Week ahead: Dems look for way forward on FCC nomination

Week ahead: Dems look for way forward on FCC nomination
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President Obama and Democrats are making a last-ditch try to get Democrat Jessica Rosenworcel back on the Federal Communications Commission.

President Obama on Wednesday renominated Rosenworcel for a five-year term.

Rosenworcel, a former FCC commissioner, failed to be reconfirmed at the end of the 2016 legislative session, after a two-year fight over her nomination. Rosenworcel failed to get a vote, despite efforts from lawmakers to try and cut a deal and FCC Chairman Tom Wheeler's offer to step down in exchange.


Wheeler is still stepping down when President-elect Donald TrumpDonald John TrumpIvanka Trump pens op-ed on kindergartners learning tech Bharara, Yates tamp down expectations Mueller will bring criminal charges Overnight Cybersecurity: Equifax security employee left after breach | Lawmakers float bill to reform warrantless surveillance | Intel leaders keeping collusion probe open MORE is sworn into office. Control of the FCC will swing to Republicans, but two of the five commissioners must be Democrats.

That has Dems hopeful that Rosenworcel can return, but its unclear if anything will be different this time around.

Senate Minority Leader Charles SchumerCharles (Chuck) Ellis SchumerOvernight Health Care: Schumer calls for tying ObamaCare fix to children's health insurance | Puerto Rico's water woes worsen | Dems plead for nursing home residents' right to sue Crying on TV doesn't qualify Kimmel to set nation's gun agenda Trump knocks ‘fake’ news coverage of his trip to Puerto Rico MORE (D-N.Y.), who is a key player in advancing Rosenworcel's nomination, has pushed for her.

But Republicans will likely be reluctant to work out a deal on Rosenworcel with Trump slated to take office in two weeks.

Senate Commerce Committee Chairman John ThuneJohn Randolph ThuneGun proposal picks up GOP support Overnight Regulation: Senate panel approves driverless car bill | House bill to change joint-employer rule advances | Treasury to withdraw proposed estate tax rule | Feds delaying Obama methane leak rule Dems see Trump as potential ally on gun reform MORE (R-S.D.), another key voice, has said that while he respects her work, he'll wait on confirmations until Trump is in the White House.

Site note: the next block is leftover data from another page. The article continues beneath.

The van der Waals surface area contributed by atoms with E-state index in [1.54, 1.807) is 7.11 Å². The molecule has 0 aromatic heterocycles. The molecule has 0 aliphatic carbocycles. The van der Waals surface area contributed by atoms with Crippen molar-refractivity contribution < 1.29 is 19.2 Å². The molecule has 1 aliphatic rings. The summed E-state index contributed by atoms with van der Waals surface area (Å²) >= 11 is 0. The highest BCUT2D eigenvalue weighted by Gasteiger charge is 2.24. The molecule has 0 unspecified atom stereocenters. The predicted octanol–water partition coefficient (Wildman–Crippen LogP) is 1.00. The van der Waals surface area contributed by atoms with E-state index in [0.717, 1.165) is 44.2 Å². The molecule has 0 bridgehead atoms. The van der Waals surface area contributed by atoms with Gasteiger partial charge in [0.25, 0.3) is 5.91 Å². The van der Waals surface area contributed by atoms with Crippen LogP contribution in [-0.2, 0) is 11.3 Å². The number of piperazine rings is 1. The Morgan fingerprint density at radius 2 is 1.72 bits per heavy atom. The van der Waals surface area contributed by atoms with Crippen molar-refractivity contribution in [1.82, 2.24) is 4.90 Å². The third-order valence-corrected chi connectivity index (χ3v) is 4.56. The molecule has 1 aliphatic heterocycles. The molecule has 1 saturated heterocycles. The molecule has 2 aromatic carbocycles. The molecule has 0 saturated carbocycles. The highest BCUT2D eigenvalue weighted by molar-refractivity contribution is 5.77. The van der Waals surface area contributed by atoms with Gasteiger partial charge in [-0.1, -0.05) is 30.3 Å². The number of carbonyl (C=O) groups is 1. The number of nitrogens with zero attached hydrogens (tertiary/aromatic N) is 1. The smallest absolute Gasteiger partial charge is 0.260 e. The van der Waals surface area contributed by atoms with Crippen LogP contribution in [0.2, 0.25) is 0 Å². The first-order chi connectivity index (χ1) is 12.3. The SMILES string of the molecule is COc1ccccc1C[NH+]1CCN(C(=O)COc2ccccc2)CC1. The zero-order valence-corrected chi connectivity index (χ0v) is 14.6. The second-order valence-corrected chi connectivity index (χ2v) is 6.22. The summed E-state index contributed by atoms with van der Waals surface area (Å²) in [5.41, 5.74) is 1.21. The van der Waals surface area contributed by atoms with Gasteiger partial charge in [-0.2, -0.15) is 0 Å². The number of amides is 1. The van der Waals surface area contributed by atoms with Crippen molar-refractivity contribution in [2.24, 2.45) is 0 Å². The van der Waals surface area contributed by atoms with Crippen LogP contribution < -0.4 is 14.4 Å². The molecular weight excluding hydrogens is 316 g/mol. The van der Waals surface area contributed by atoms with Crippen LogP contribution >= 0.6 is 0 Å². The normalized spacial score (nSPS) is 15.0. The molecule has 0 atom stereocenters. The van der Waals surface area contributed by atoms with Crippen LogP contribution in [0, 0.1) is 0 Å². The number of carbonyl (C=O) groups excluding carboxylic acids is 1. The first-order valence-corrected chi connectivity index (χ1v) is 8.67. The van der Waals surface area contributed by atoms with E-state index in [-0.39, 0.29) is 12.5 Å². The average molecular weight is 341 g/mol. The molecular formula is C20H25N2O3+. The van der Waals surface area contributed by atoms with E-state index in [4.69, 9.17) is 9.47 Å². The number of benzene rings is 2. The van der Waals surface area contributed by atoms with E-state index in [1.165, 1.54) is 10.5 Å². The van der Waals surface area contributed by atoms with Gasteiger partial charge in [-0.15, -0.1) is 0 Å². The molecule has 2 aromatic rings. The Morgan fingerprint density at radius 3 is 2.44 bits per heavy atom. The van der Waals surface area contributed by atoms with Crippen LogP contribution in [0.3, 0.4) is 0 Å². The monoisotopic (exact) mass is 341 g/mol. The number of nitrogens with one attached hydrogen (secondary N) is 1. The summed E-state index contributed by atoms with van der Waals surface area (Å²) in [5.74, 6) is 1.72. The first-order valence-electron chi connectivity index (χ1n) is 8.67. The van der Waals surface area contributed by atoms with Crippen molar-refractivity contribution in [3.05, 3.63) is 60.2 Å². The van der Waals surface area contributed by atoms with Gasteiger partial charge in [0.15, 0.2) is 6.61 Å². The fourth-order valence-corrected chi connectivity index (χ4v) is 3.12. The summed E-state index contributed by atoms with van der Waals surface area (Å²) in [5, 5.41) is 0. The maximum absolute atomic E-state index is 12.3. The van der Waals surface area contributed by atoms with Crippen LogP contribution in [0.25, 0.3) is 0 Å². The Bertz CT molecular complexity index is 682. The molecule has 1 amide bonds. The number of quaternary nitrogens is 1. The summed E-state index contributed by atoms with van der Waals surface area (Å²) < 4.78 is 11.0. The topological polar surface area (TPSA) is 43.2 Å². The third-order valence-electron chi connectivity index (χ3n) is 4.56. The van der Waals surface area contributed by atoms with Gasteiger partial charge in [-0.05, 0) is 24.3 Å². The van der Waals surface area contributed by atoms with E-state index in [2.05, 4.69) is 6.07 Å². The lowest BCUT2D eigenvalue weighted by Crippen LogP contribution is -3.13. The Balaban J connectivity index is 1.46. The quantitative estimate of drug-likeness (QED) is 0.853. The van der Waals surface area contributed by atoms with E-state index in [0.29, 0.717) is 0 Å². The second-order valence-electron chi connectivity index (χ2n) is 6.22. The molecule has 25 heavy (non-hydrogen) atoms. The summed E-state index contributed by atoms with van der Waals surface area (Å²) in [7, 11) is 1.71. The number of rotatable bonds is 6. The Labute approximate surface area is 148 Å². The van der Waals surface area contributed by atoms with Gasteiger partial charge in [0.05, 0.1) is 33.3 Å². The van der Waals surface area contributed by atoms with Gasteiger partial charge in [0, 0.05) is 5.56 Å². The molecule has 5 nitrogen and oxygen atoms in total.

The tech industry will be closely watching.

Rosenworcel has supported key elements of net neutrality that Trump and Republicans have criticized. And Trump's picks to helm his FCC landing team have also publicly criticized much of net neutrality.

The FCC currently has two Republican commissioners -- Ajit Pai and Mike O'Rielly -- and two Democrats -- Wheeler and Mignon Clyburn. The Commission will flip to a 2-1 Republican majority, leaving Trump room to appoint a new Republican Commissioner and a Democrat.

Pai is expected by many in the industry to become the next chair, at least for the interim.

Mike PenceMichael (Mike) Richard PenceDems face close polls in must-win Virginia Report: Trump administration officials urged furious Tillerson not to quit Authorities recover 47 firearms in connection with Las Vegas shooter MORE ally Brant Hershman is the frontrunner for the other Republican commissioner's spot according to a Politico report.

Outside of the FCC intrigue, Republicans are busy rounding out their committee assignments and chairs.

A committee aide told The Hill that Energy and Commerce Committee GOP subcommittee assignments are expected to be completed sometime next week.

Marsha BlackburnMarsha BlackburnEquifax breach is the wake-up call we expected Tennessee governor considering Senate run Five major potential Senate candidates MORE on Friday was tapped as the chair of the key Technology and Communications subcommittee. Blackburn is also a vocal critic of the net neutrality rules, putting her in the driver's seat as Republicans weigh their response to the controversial rules.

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